We have long known that the traditional approach to marketing planning—logically integrating and sequentially attacking the many different sub-disciplines of marketing—does not necessarily work for marketers at startups. As a result, smart early-stage organizations have adopted the breakthrough concepts of agile marketing and have experienced outstanding results.

Agile marketing follows the lead set by agile software development, an iterative and incremental approach in which requirements and solutions evolve through self-organizing, cross-functional teams.

Like agile software development, agile marketing relies on speed, lots of communication, rapid iteration, and highly measurable results. Let's take a closer look at this emerging discipline.

Agile Product Marketing

The tight linkage between product development and product marketing makes it easy to see how agile marketing follows on the heels of agile development. According to Dan Darnell, Baynote VP of marketing and product, "Agile product marketing starts with the customer point of view, then works through rapid iterations of customer needs, prototyping them back to the customer. This means you must start engaging the customer early on."

By engaging customers early on, accelerated design and review cycles allow you to understand what works for the customer before time and effort are spent on fully developing and implementing product features. The result is early and ongoing customer feedback and an engaged, committed customer base, rather than waiting until very late in the process as is the case with the traditional approach. In addition, limited resources are not spent on development and implementation of product marketing that does not resonate with the intended audience.

Flexibility, cost-effectiveness, learning, and transparency are the four key aspects of agile marketing that must be integrated into an organization before it can produce benefits:

  1. Flexibility is a must, because a rigid culture cannot embrace agile marketing. But flexibility also means severing the ties to pet projects and favorite ideas: When you get a thumbs-down from customers, you need to drop that idea and move on.
  2. Cost-effectiveness comes in many forms, not the least of which is the ability to rapidly prototype a concept and test it before committing lots of resources.
  3. A learning environment is essential. "Agile product marketing requires a whole-company commitment," said Darnell. "You need to build an organization that values learning—failures as well as successes."
  4. Transparency both supports and is supported by a learning organization. The knowledge gained through agile marketing must be shared openly with the entire company; no hiding behind bad news; no hoarding of good news.

There are some costs and risks associated with agile product marketing. It can be time-consuming, and it definitely calls for a very structured relationship with the customer.

Expectations, timelines, and communication must be spelled out in advance, and, of course, you are beholden to the customer's timetable. You have to be flexible when customer time conflicts come up.

Agile Corporate Marketing

From the corporate marketing point of view, agile marketing takes on a different flavor. Here, it is more of a process for doing marketing by using small, targeted teams to work on projects that can be completed very quickly. For many startups and companies with a disruptive product, resources are limited, yet the universe of things to be done is endless. The savvy marketing executive knows that while most things need to be done, not all of them will require in-house expertise.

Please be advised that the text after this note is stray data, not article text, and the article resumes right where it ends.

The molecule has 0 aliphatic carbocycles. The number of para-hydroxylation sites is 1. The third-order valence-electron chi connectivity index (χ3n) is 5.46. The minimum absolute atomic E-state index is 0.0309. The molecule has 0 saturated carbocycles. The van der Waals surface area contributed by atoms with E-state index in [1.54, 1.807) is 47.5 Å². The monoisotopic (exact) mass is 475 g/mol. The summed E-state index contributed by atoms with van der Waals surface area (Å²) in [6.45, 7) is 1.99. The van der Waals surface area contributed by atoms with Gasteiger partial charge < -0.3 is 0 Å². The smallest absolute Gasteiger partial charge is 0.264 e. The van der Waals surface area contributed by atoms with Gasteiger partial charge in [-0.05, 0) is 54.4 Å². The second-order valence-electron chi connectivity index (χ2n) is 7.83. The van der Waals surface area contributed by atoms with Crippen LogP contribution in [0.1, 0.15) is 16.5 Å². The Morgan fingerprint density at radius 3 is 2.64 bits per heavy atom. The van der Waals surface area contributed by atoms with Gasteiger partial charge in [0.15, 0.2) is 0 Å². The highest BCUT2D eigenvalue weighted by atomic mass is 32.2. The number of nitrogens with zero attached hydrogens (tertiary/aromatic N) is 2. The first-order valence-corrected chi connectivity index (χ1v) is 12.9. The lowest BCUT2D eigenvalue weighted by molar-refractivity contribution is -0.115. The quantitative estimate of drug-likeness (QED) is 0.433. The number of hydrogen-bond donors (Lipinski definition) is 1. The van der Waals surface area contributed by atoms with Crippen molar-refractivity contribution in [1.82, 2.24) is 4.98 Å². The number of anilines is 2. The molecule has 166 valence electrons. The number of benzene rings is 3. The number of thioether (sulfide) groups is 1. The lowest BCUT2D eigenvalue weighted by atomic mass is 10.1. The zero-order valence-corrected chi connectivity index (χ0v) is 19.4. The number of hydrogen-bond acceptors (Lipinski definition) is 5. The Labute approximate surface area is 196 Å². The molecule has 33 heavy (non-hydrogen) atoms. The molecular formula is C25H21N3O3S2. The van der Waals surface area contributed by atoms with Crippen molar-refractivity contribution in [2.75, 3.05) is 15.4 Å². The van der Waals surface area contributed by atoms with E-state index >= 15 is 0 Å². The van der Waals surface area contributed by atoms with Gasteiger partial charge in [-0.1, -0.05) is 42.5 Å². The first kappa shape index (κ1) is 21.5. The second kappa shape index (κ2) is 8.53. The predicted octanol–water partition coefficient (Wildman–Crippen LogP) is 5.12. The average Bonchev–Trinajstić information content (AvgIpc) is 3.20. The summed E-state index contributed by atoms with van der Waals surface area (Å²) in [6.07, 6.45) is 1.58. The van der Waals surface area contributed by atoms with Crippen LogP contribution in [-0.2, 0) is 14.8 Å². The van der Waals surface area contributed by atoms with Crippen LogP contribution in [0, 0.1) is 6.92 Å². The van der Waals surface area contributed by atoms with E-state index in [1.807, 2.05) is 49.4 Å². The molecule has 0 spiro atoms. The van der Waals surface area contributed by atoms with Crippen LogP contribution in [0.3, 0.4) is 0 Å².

According to Marti Tedesco, Baynote senior director of corporate marketing, there are two key tenets to corporate marketing: Pick a few things you can do very well; shop the rest out. Here is how to go about that process:

  • Figure out which are the most important things you need to do, whether lead generation, awareness, etc. Identify the top priority activities.
  • Then, when you find something outside the top priorities that must be done, find someone and outsource it. Event management, Web development and design, and the like are prime candidates for outsourcing.
  • Look to organizations and groups like Women in Consulting and LinkedIn Groups to find talent. Put yourself in the places where you will find the people who can make good referrals.
  • Be ready and willing to make changes. This works best as an iterative process, with frequent evaluation of the success or failure of projects. Reprioritization is important, as is being willing and able to back out of projects when things aren't working.

As with agile product marketing, there is a very real requirement to be extremely clear, up front, on the goals, service agreements, pricing, and communication mechanisms. Take the time to write the job description or project outline thoroughly. Establish a framework for constant dialog and conversations.

According to Tedesco, "You will likely find that your new extended team is open, honest, capable, and meets the deadlines. However, something will go wrong, something will change, and you need to know when to follow the plan, and when to go to a backup plan!"

Agile marketing is not for everyone, but if you are operating in a situation of limited budget, market uncertainty, and tough competition, it's worth a second look. Take the advice of the experts: Do your planning up front, communicate clearly and often, learn from mistakes and make agility part of your work habits.

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Agile: What Marketers Can Learn From Software Developers

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image of Tanya Candia

Tanya Candia is president and CEO of international marketing and strategy consulting company Candia Communications LLC. She has more than 25 years of experience with startups (including two IPOs) and established companies.